Futurelab and the Neuroscience and Technology Enhanced Education theme team have produced a collaborative report titled Neuroscience and Technology Enhanced Learning (authors Paul Howard-Jones, Bert De Smedt, Michela Ott and Theo van Leeuwen).
The report identifies important themes for consideration including:
- Individual differences
- Self-regulated learning
- Adaptive educational systems
- Collaborative learning
The report notes video games are of particular interest in neuroscience investigation and contains a helpful literature review. References cited are:
Badurdeen, S., et al., Nintendo Wii video-gaming ability predicts laparoscopic skill. Surgical Endoscopy and Other Interventional Techniques, 2010. 24(8): p. 1824-1828.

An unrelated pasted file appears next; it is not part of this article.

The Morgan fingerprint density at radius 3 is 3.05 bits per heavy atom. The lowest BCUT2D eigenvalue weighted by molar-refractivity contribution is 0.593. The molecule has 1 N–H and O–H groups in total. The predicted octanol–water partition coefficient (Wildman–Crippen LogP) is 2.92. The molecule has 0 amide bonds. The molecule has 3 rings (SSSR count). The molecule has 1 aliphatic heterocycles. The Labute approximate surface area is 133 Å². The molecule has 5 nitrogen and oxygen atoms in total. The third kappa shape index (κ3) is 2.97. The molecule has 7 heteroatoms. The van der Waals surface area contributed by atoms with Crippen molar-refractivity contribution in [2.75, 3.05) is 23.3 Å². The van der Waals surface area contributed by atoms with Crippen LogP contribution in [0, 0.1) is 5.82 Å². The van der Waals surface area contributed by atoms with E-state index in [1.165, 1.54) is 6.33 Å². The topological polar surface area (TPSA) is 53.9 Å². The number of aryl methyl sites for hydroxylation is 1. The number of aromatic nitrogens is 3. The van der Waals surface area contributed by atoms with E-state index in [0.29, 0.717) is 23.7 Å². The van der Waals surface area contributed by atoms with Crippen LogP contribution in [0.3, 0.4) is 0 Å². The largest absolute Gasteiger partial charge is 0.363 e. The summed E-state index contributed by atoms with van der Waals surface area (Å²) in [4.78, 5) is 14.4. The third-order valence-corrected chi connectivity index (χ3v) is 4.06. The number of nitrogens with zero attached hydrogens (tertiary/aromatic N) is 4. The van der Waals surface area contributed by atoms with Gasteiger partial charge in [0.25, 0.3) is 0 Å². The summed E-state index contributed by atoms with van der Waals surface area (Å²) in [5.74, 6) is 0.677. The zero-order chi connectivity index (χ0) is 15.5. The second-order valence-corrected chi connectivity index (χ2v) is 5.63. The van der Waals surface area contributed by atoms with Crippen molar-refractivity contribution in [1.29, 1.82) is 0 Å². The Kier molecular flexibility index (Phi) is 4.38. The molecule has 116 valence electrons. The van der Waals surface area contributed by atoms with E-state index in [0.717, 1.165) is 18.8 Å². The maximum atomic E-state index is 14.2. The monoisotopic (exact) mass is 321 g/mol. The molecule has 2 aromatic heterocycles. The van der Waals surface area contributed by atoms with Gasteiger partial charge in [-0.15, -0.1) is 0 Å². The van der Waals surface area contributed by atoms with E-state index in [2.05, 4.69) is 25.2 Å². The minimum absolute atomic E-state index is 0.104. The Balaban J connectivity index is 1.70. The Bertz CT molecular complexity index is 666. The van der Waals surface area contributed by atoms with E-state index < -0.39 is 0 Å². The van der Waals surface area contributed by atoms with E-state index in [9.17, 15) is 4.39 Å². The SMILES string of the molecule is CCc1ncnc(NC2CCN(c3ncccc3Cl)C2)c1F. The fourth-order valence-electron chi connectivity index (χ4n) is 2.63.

Donchin, E., Video games as research tools – The Space Fortress game. Behavior Research Methods Instruments & Computers, 1995. 27(2): p. 217-223.
Gopher, D., M. Weil, and T. Bareket, Transfer of skill from a computer game trainer to flight. Human Factors, 1994. 36(3): p. 387-405.
Grantcharov, T.P., et al., Impact of hand dominance, gender, and experience with computer games on performance in virtual reality laparoscopy. Surgical Endoscopy and Other Interventional Techniques, 2003. 17(7): p. 1082-1085.
Rosser, J.C., et al., The impact of video games on training surgeons in the 21st century. Archives of Surgery, 2007. 142(2): p. 181-186.
Smith, S., US drones: Inside the tools of modern warfare, in Channel Four News. 2010.
Tsai, C.L. and W.L. Heinrichs, Acquisition of eye-hand coordination skills for videoendoscopic surgery. Journal of American Association Gynecological Laparoscopy, 1994. 1(4): p. S37.